"Advergaming," the word for videgame ads, has expanded to more than just product placement and subliminal messages embedded throughout games ("The Perils of Advergaming" 1). In the recent "Madden 2005" the music industry jumped on the bandwagon of using games for their own devices. More specifically, the band Green Day released their latest song "American Idiot" in the game, rather than through the traditional methods - namely, the radio. The insanity doesn't stop there! In a recent edition of Playboy, videogame characters were used as the centerfold. One might ask why videogame characters are hot enough to make it on the centerfold of a Playboy. The answer lies in a games ability to sell and an advertiser's desire to place their product within the game; therefore, strategically placing products around beautiful, animated girls is a direct shot at the pathos of the gamers, and it effectively stimulates the audiences' desires. The typical audience for most games will not mind a subtle bombardment of advertisements if there is a pretty face nearby.


It is painfully obvious that advertisers know how to manipulate the game players while they are in the comatose-like state induced from playing the great software of today. They know the gamers' likes and dislikes. By inserting their product into the game with the utmost skill and precision, no gamer takes notice of the ad, but at the same time he or she learns all about the perfect product. The Sims, a game that has sold 19 million copies worldwide, is full of ads that players will encounter while taking their avatar through a real-life simulator. Franchises, such as McDonalds and Intel, reached multimillion dollar deals with Electronic Arts (the makers of the Sims) in order to have their products reach an audience they can easily target. Gamers can even own a McDonalds and increase their character's happiness level with every burger eaten. While this may seem subtle, it is actually quite effective because there is no escape from these "commercials" if you are playing the game.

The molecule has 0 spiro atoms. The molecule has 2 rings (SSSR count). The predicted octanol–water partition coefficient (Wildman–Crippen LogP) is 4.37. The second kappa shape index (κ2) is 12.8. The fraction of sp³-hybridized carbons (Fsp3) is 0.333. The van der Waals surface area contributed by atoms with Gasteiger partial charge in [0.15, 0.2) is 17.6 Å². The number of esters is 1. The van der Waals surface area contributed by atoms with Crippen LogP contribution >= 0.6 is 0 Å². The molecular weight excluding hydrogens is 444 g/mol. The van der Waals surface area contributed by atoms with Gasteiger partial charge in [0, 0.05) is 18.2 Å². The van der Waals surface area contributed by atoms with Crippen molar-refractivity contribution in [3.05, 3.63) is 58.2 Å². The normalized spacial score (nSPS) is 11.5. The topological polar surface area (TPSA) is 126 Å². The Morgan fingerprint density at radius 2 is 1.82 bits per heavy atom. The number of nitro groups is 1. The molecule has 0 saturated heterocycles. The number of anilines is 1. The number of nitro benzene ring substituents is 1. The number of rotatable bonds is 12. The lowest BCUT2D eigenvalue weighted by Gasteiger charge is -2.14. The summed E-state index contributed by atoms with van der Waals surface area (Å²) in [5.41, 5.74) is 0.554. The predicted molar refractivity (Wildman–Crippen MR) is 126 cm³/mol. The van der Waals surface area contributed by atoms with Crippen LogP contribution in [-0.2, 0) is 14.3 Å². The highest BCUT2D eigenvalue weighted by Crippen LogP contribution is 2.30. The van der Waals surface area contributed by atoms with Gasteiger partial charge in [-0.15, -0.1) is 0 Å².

Gamers have their own community - one that is slowly being tarnished through advertisements. It is becoming progressively worse too, because developers now throw in advertisements solely for the purpose of promoting their next up and coming game. For example, in the futuristic role-playing game (rpg) Xenosaga, players will receive E-mails at key points in the game reminding them that Namco's (the developer of Xenosaga) next game is coming out. Gamers are so enthralled with how awesome the game they are playing is that they automatically assume that Namco's next game will be great as well. While I am disgusted with the methods that Namco and many other big name developers are using to push products, I have to respect them for their keen use of ethos and pathos as they heighten the audience's connection with a particular product.